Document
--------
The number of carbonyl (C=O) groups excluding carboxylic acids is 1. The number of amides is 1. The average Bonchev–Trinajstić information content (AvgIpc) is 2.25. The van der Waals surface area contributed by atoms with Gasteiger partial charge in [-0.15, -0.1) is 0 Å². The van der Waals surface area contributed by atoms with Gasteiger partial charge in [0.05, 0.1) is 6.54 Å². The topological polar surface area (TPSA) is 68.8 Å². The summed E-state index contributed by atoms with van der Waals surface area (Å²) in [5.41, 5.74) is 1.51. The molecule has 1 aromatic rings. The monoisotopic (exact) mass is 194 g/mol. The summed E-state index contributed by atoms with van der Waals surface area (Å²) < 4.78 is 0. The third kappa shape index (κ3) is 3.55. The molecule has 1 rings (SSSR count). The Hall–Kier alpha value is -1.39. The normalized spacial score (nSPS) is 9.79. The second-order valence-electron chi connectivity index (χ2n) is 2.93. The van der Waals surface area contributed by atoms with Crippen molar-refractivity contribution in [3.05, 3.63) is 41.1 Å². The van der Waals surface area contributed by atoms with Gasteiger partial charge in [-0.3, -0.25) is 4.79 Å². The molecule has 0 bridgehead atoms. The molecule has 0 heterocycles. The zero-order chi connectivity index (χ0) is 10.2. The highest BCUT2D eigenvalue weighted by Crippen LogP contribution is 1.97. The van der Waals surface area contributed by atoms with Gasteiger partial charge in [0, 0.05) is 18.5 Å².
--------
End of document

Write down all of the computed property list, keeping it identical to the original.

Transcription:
The number of carbonyl (C=O) groups excluding carboxylic acids is 1. The number of amides is 1. The average Bonchev–Trinajstić information content (AvgIpc) is 2.25. The van der Waals surface area contributed by atoms with Gasteiger partial charge in [-0.15, -0.1) is 0 Å². The van der Waals surface area contributed by atoms with Gasteiger partial charge in [0.05, 0.1) is 6.54 Å². The topological polar surface area (TPSA) is 68.8 Å². The summed E-state index contributed by atoms with van der Waals surface area (Å²) in [5.41, 5.74) is 1.51. The molecule has 1 aromatic rings. The monoisotopic (exact) mass is 194 g/mol. The summed E-state index contributed by atoms with van der Waals surface area (Å²) < 4.78 is 0. The third kappa shape index (κ3) is 3.55. The molecule has 1 rings (SSSR count). The Hall–Kier alpha value is -1.39. The normalized spacial score (nSPS) is 9.79. The second-order valence-electron chi connectivity index (χ2n) is 2.93. The van der Waals surface area contributed by atoms with Crippen molar-refractivity contribution in [3.05, 3.63) is 41.1 Å². The van der Waals surface area contributed by atoms with Gasteiger partial charge in [-0.3, -0.25) is 4.79 Å². The molecule has 0 bridgehead atoms. The molecule has 0 heterocycles. The zero-order chi connectivity index (χ0) is 10.2. The highest BCUT2D eigenvalue weighted by Crippen LogP contribution is 1.97. The van der Waals surface area contributed by atoms with Gasteiger partial charge in [0, 0.05) is 18.5 Å².